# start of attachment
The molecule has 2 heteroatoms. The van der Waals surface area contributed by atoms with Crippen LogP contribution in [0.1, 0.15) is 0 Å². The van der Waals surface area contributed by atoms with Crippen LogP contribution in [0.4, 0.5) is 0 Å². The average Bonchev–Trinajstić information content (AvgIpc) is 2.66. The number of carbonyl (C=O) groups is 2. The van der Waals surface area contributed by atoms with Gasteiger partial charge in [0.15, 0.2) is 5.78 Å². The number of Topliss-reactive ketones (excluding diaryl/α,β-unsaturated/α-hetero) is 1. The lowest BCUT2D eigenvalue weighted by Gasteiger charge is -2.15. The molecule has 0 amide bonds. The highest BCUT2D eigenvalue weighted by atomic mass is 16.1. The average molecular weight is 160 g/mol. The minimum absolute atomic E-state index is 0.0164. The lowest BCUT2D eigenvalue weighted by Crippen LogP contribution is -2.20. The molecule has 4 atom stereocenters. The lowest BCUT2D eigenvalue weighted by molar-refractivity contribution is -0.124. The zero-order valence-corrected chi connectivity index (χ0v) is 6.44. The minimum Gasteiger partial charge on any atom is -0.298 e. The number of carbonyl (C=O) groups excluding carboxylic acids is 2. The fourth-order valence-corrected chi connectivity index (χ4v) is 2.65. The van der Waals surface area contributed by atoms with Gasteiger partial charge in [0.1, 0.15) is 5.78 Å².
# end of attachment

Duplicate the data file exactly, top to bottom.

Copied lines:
The molecule has 2 heteroatoms. The van der Waals surface area contributed by atoms with Crippen LogP contribution in [0.1, 0.15) is 0 Å². The van der Waals surface area contributed by atoms with Crippen LogP contribution in [0.4, 0.5) is 0 Å². The average Bonchev–Trinajstić information content (AvgIpc) is 2.66. The number of carbonyl (C=O) groups is 2. The van der Waals surface area contributed by atoms with Gasteiger partial charge in [0.15, 0.2) is 5.78 Å². The number of Topliss-reactive ketones (excluding diaryl/α,β-unsaturated/α-hetero) is 1. The lowest BCUT2D eigenvalue weighted by Gasteiger charge is -2.15. The molecule has 0 amide bonds. The highest BCUT2D eigenvalue weighted by atomic mass is 16.1. The average molecular weight is 160 g/mol. The minimum absolute atomic E-state index is 0.0164. The lowest BCUT2D eigenvalue weighted by Crippen LogP contribution is -2.20. The molecule has 4 atom stereocenters. The lowest BCUT2D eigenvalue weighted by molar-refractivity contribution is -0.124. The zero-order valence-corrected chi connectivity index (χ0v) is 6.44. The minimum Gasteiger partial charge on any atom is -0.298 e. The number of carbonyl (C=O) groups excluding carboxylic acids is 2. The fourth-order valence-corrected chi connectivity index (χ4v) is 2.65. The van der Waals surface area contributed by atoms with Gasteiger partial charge in [0.1, 0.15) is 5.78 Å².